Six dead as Zeta soaks Gulf Coast and Southeast

Published 12:00 am Friday, October 30, 2020

By Jeff Amy and Rebecca Santana

Associated Press

ATLANTA — Millions of people were without power and at least six were dead Thursday after Hurricane Zeta slammed into Louisiana and made a beeline across the South, leaving shattered buildings, thousands of downed trees and fresh anguish over a record-setting hurricane season.

From the bayous of the Gulf Coast to Atlanta and beyond, Southerners used to dealing with dangerous weather were left to pick up the pieces once again just days ahead of an election in which early voting continued despite the storm.

In Atlanta and New Orleans, drivers dodged trees in roads and navigated intersections without traffic signals. In Lakeshore, Mississippi, Ray Garcia returned home to find a shrimp boat washed up and resting against its pilings

“I don’t even know if insurance is going to pay for this,” Garcia said. “I don’t know what this boat has done.”

As many as 2.6 million homes and businesses lost power across seven states, but the lights were coming back on slowly. The sun came out and temperatures cooled, but trees were still swaying as the storm’s remnants blew through.

Louisiana Gov. John Bel Edwards said the state sustained “catastrophic” damage on Grand Isle in Jefferson Parish, where Zeta punched three breaches in the levee. Edwards ordered the Louisiana National Guard to fly in soldiers to assist with search and rescue efforts and urged continued caution.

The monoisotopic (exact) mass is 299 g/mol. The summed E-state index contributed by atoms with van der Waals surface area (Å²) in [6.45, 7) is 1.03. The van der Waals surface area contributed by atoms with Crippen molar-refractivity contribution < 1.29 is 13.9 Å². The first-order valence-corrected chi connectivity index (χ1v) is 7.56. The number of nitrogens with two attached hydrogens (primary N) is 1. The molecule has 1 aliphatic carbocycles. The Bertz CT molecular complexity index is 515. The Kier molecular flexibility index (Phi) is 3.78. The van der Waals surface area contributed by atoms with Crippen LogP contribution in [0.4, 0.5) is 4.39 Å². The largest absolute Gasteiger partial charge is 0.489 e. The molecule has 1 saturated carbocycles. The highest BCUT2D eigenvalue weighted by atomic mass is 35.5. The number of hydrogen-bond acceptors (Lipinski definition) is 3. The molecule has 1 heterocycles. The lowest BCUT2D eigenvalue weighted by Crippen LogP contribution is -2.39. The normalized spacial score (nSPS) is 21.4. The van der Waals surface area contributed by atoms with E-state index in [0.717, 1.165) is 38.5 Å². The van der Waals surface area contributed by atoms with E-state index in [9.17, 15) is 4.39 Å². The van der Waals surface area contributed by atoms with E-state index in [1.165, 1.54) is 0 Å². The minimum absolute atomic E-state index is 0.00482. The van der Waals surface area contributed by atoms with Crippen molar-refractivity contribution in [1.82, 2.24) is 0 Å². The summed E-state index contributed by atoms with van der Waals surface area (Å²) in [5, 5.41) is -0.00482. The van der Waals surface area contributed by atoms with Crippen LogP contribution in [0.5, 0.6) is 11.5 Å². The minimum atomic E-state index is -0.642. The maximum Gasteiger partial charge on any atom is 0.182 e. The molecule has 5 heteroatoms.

“Oddly enough, it isn’t the storms that typically produce the most injuries and the fatalities. It’s the cleanup efforts. It’s the use of generators. It’s the carbon monoxide poisoning. It’s the electrocution that comes from power lines. So, now is the time to be very, very cautious out there,” Edwards said.

Lines of cars stretched more than 20 deep at one of the few gas stations open in Marrero, Louisiana. The owner was using an industrial generator to run the pumps and accepting cash only.

“The wait is kind of ridiculous, but it is what it is, you know?” said resident Jeanne Guillory. “I have no lights. I have no idea how long I’ll be without power. I’m hopeful that my generator gets fixed. That’s why I’m coming to put gas in the tanks. If it doesn’t, then I guess I just have a lot of gas to ride the four-wheeler.”

A Category 2 hurricane when it hit the southeastern Louisiana coast Wednesday, Zeta weakened to a post-tropical storm by Thursday afternoon with maximum sustained winds of 50 mph, according to the U.S. National Hurricane Center. The fast-moving storm was centered about 25 miles southwest of Cape May, New Jersey, and forecast to head east-northeast over the open Atlantic.

North Carolina and southeastern Virginia were still being buffeted with gusty winds Thursday evening, but Zeta was moving along at 53 mph.

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